I sit down on the jetty and slip my feet in the water. The lake’s depths tug at me, urge me to come below, to let go, to find the magic again.
The first time I went there half by accident–when swimming, I slipped on a sharp rock, felt them calling. The water, the blood from my foot, and the birch-gateway’s power, they brought me foundering into the otherworld.
If I just cut myself a little bit – just a little nick, just a trickle of blood – that might be enough to open the gate. I might be able to bid the queen farewell.
My body feels numb; my brain is wrapped in a deep blanket of grey. Somewhere I wonder if what I’m doing is wrong. There is a family to love and take care of. I have a wife, I have a son. But the memory of magic is calling me.
I press the knife to the palm of my hand.
I hear rustling movement in the massive birch above me. A bird-voice calls: "It will not open. It will not open." And a moment later, mournfully, "The queen is dead. The queen is dead."
A vision flutters into my mind: the bear-queen surrounded by mourning flowers, devoid of breath, of life. Her bier is ringed with white stones like the one that the magpie brought my son. The queen is dead, and I didn’t get to say goodbye. My chest feels tight, my eyes full of tears that won’t fall. Loss grips me in a vise.
It will not open. Does the queen’s death mean I can no longer sink into the otherworld? But the birds can fly to and fro, even bring me a stone from the queen’s being-built cairn. Could I not go back? Just for a moment? Couldn’t I return to the world where magic glimmers as a spark within every living thing, within the land itself? I want to shriek my loss into the waiting lake. Loss of place as well as loss of a person I loved, all those years ago.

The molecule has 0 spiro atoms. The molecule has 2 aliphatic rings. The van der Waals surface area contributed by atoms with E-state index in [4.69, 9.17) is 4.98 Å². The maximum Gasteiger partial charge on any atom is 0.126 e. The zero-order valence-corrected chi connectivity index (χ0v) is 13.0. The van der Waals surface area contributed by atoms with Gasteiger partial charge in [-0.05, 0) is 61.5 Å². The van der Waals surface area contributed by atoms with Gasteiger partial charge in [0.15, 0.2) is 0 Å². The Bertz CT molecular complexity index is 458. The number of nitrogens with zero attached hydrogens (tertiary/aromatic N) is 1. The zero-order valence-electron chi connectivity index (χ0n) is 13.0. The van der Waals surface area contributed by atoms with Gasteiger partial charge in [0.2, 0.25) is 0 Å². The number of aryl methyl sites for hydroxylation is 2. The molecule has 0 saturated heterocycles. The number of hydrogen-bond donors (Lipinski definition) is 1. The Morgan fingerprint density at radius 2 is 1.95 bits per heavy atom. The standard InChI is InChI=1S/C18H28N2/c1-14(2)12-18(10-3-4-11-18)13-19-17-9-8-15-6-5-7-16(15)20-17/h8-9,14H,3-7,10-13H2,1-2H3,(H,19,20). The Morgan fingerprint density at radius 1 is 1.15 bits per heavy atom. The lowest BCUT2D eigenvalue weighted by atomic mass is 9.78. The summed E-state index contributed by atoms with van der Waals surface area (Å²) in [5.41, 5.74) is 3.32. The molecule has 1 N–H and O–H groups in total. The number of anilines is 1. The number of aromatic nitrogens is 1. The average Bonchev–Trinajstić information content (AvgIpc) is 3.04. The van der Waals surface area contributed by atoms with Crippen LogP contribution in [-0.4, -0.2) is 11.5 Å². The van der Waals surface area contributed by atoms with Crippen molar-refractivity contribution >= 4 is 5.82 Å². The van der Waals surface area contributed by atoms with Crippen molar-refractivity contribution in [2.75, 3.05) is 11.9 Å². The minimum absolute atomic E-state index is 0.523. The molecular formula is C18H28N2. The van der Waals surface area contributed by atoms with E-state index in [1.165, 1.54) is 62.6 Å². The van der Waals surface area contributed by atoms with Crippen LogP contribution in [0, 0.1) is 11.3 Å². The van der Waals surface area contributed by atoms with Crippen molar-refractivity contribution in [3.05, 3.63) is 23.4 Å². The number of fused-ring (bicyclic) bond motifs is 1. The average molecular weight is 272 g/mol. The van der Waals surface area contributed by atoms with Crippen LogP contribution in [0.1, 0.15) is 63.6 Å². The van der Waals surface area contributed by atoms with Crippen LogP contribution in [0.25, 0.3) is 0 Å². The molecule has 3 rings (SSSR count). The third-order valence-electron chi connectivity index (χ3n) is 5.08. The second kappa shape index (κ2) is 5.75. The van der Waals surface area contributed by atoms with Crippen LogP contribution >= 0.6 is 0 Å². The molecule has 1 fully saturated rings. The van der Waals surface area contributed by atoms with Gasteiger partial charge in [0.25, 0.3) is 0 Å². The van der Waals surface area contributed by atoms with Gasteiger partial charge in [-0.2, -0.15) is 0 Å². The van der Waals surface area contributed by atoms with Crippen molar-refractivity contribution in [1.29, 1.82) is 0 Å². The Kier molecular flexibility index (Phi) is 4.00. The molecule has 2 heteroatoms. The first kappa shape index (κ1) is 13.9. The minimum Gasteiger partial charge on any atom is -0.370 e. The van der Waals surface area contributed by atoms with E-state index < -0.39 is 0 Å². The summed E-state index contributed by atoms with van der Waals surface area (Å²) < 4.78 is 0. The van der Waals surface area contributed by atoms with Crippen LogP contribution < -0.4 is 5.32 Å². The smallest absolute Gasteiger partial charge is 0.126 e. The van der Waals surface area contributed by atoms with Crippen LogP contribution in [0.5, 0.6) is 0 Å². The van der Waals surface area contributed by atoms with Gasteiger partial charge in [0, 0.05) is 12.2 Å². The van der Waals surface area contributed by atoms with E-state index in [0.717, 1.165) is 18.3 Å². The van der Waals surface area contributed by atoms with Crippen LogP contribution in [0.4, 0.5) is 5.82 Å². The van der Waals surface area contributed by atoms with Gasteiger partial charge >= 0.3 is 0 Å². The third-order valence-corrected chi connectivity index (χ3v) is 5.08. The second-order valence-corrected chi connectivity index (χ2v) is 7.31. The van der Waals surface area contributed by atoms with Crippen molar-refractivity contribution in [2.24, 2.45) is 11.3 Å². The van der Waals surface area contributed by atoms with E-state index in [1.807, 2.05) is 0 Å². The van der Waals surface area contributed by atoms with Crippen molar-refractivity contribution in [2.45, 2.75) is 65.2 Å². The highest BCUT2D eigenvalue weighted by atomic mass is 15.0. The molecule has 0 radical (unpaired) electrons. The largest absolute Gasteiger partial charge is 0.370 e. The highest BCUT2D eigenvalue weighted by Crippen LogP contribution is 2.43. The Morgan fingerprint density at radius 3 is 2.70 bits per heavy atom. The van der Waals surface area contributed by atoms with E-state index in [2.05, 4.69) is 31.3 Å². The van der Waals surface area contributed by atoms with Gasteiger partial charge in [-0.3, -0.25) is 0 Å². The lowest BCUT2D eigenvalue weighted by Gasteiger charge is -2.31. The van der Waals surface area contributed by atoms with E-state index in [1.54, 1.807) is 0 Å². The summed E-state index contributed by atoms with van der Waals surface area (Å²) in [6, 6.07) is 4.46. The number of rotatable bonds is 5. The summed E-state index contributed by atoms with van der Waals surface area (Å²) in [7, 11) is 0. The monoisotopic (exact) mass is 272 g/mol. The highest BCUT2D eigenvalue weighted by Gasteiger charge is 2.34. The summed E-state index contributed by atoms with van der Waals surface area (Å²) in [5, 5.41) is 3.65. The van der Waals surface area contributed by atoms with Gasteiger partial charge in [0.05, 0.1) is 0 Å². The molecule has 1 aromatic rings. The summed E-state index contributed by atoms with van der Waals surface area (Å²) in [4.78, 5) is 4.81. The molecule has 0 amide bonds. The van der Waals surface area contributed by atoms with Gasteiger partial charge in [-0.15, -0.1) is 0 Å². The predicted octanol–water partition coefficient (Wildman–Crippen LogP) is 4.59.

I almost throw myself into the lake, almost slice my hand open. But then I remember what the bear-queen said to me when we parted. Find the magic in your own world, small one. Be brave and live.
I stare at the knife in my hands with sudden horror. Even if I could get to the otherworld, I have no idea how to get back without the bear-queen’s power. Maarit would think I’d committed suicide, she’d be broken apart. Kristian would lose one of his parents.
The knife clatters from my fingers onto the jetty next to me. In this world, magic is hard to find. But I have to be brave now.
I lower myself into the water. I go under and swim a few strokes in the dark, cool depths. I come up next to the jetty, gasping, grasping its wooden planks for grounding. I clamber back up dripping.
"Goodbye," I say to the bear-queen. She can’t hear me. My voice can’t even reach the other side of the lake, let alone another world. Just then a jay swoops above me and whispers goodbye, goodbye. I try to follow its flight but the birch tree throws shadows in my eyes. After I blink, the bird is gone. Is it taking my greeting back to the otherworld? My heart beats with hope.
As I walk back to the sauna building, I can hear the crows talking. Craww, craww. Almost, I can understand them.
Tomorrow I’m going to tell Maarit everything.